"Very well," he replied.
14 So he said to him, "Go and see if all is well with your brothers and with the flocks, and bring word back to me." Then he sent him off from the Valley of Hebron.
When Joseph arrived at Shechem, 15 a man found him wandering around in the fields and asked him, "What are you looking for?" 16 He replied, "I'm looking for my brothers. Can you tell me where they are grazing their flocks?" 17 "They have moved on from here," the man answered. "I heard them say, 'Let's go to Dothan.' " So Joseph went after his brothers and found them near Dothan. 18 But they saw him in the distance, and before he reached them, they plotted to kill him. 19 "Here comes that dreamer!" they said to each other. 20 "Come now, let's kill him and throw him into one of these cisterns and say that a ferocious animal devoured him. Then we'll see what comes of his dreams."
21 When Reuben heard this, he tried to rescue him from their hands. "Let's not take his life," he said. 22 "Don't shed any blood. Throw him into this cistern here in the desert, but don't lay a hand on him." Reuben said this to rescue him from them and take him back to his father. 23 So when Joseph came to his brothers, they stripped him of his robe-the richly ornamented robe he was wearing- 24 and they took him and threw him into the cistern. Now the cistern was empty; there was no water in it.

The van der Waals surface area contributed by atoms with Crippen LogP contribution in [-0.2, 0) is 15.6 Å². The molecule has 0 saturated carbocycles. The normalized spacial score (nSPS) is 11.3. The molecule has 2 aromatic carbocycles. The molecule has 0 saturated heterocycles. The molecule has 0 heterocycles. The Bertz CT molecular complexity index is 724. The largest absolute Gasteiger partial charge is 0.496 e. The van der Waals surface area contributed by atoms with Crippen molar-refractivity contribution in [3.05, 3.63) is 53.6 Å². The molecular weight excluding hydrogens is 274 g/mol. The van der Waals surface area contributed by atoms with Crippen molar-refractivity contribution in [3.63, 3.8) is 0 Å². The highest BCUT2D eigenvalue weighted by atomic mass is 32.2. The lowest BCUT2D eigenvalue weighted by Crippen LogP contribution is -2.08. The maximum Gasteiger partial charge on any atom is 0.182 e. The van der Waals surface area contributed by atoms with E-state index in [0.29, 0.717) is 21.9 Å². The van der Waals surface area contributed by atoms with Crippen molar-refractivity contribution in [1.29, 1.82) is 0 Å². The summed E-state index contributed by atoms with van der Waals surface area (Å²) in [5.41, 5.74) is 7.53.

25 As they sat down to eat their meal, they looked up and saw a caravan of Ishmaelites coming from Gilead. Their camels were loaded with spices, balm and myrrh, and they were on their way to take them down to Egypt. 26 Judah said to his brothers, "What will we gain if we kill our brother and cover up his blood? 27 Come, let's sell him to the Ishmaelites and not lay our hands on him; after all, he is our brother, our own flesh and blood." His brothers agreed. 28 So when the Midianite merchants came by, his brothers pulled Joseph up out of the cistern and sold him for twenty shekels of silver to the Ishmaelites, who took him to Egypt.
29 When Reuben returned to the cistern and saw that Joseph was not there, he tore his clothes. 30 He went back to his brothers and said, "The boy isn't there! Where can I turn now?"